Tierra Whack is a twenty three year old female Philly rapper. Though her career is in its infancy, she is definitely not inexperienced in the music game. Whack wrote poetry when she was younger and attended an Arts academy before she graduated high school. At age fifteen, she appeared in a We Run the Streets (Philly underground music collective) freestyle rap video. After the video, she released several tracks under the name “Dizzle Dizz”, including the song “Dizzy Rascvls”. Within months following her first release, Whack struggled with depression, and her mom moved them out of Philly to finish high school in Atlanta. After finishing school, she reconnected with Kenete Simms, a music producer she collaborated with as a teenager, and signed with Interscope Records.

In October 2017, Whack released a hip-hop single with music video, “Mumbo Jumbo”, where she wore a mouth prop while rapping and most of the lyrics are purposefully unintelligible.

In 2018, Whack released her debut album, Whack World. Whack World was praised for it’s unusual format — 15 tracks, each exactly 1 minute long. Whack released each track with an accompanying short film to Instagram. This multimedia project received widespread critical acclaim and recognition. She also toured with 6LACK.

Whack has already reached a point in producing music where she’s gotten bored of rapping. Since February 19, 2019, Whack is releasing one single per week. So far she has released five singles; “Only Child”, “CLONES”, “Gloria”, “Wasteland”, and “Unemployed”. The other songs have a playful beat and sing-songy lyrics, but “Unemployed” was one of the most recent released songs that brings rap back into her music.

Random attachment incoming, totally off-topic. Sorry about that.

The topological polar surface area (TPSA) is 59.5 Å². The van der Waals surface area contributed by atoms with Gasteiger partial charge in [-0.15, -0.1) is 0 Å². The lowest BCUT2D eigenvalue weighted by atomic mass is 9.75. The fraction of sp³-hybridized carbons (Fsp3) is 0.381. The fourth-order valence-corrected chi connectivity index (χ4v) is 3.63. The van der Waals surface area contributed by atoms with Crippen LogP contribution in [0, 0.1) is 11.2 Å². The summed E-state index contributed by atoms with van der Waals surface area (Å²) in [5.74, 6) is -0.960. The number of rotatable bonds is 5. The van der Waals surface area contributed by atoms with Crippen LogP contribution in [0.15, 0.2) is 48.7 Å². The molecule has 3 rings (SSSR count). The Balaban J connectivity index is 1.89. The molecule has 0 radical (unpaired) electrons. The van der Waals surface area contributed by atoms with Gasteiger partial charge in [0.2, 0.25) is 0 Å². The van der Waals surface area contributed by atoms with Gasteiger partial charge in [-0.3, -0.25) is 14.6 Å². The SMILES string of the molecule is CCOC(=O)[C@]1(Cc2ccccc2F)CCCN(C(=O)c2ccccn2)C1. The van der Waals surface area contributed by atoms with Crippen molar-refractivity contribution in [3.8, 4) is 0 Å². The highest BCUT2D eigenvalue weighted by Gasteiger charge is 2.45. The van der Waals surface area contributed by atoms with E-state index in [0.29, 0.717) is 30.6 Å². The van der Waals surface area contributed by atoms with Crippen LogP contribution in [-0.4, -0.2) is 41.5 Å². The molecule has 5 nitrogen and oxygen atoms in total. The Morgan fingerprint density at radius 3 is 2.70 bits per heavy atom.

When asked about why she made “Unemployed,” Whack replied:

“Rap got boring to me for a long time so I just started singing more, but it was one of those days where I was home recording in Philly and I was just like, ‘Yo, can you give me the beat?'” the Philly resident explained of the tune’s origin. “Then it was just like just hitting and I was just like, ‘You know what? People think I can’t rap anymore.’ I’m like, ‘I’ve just got to rap. I’ve got to rap.'”

Tierra Whack has us wondering what she’ll do next. Will these singles be singles, or part of a larger project? Will there be more rapping or is that just something she wanted to prove? Are anymore videos coming out? Stay tuned and keep an eye out for the rest of #whackhistorymonth!

“Unemployed” can be found on YouTube, Spotify, Apple Music, and Soundcloud.

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